Whole Foods, Austin
Located just blocks from where Whole Foods Market began as a small neighborhood grocer 30 years ago, Whole Food’s 80,000 square foot flagship store at the corner of Sixth Street and Lamar Boulevard is also one of the company’s largest.
Completed in February of 2008, the store’s indoor double-sided Green Wall suspended from the ceiling is the first thing a customer sees when they enter. Featuring an abstract “wild” design, the wall is 10 ft by 17 ft and weighs in at over 12,000 lbs. A grocery cart escalator runs beneath the wall from the parking lot underneath the building to the store. The Green Wall also hangs beside the Whole Foods eating area where hundreds of people enjoy every day.
The wall's installation was particularly challenging. Hung over 15 feet above the ground, with an ultimate height of 32 feet and weighing in at over 12,000 lbs, the wall's custom aluminum frame had to be structurally engineered to ensure that it would be safe to install. The frame was fabricated and bolted together off-site, stress tested, then disassembled and shipped to the site. Once at the site, the frame was re-assembled above the cart escalators that are directly below the Green Wall running to the parking lot below the building. Two slim scissor lifts were mounted up on the cart escalators, the frame was then put onto the top of the scissor lifts and the frame was raised into place. Using large U-Bolts and thick aircraft cable, the frame was hung from the buildings steel structure frame. Once in place, the wall was mounted to the adjacent walls at the base on both sides. These mountings also served as the conduit for bringing water to the wall and discarding waste water from the wall. A stainless steel gutter was also mounted below the mountings and frame to ensure that no water would splash down onto people walking below and riding the escalators. Once all the mechanical and structural elements were installed and tested, the plants in the panels were installed using a combination of articulating booms and scissor lifts. The entire installation was performed during a 3 day period during the night from 9pm to 5am outside of the stores hours.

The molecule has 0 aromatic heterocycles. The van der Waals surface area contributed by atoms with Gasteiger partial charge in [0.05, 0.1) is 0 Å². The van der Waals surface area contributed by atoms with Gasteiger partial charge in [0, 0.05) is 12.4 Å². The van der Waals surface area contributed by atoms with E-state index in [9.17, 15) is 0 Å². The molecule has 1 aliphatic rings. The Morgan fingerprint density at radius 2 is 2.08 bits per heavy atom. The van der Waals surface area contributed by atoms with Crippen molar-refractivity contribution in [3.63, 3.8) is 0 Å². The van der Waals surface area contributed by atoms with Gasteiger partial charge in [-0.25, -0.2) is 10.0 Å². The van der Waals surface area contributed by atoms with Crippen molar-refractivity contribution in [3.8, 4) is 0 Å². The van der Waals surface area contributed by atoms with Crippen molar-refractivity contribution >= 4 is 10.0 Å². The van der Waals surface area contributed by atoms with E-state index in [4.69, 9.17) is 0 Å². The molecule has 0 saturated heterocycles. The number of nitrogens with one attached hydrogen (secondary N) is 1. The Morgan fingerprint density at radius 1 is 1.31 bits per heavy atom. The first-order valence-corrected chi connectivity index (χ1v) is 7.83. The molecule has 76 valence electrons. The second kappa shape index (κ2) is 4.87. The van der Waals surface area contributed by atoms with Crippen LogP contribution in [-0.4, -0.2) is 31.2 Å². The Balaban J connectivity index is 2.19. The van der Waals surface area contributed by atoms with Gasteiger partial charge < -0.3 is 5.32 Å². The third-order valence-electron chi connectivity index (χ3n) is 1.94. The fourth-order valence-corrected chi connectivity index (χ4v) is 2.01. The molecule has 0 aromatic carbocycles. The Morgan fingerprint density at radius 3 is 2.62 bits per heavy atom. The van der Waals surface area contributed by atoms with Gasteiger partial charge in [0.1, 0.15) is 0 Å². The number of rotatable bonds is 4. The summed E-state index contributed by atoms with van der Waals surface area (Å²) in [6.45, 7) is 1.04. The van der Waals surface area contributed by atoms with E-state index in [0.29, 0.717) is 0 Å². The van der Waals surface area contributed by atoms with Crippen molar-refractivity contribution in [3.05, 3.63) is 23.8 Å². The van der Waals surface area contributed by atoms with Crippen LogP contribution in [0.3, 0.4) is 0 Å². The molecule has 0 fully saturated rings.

The original design (see right -left half, taken February 2008) was installed successfully and required a scissor lift (see left) for maintenance. After a pump failure left the wall without water for several weeks in June 2008, the plants were substituted with more texture and color, creating a more contrasting pattern. The wall has flourished since the pump was repaired (see right - right half, taken April 2009).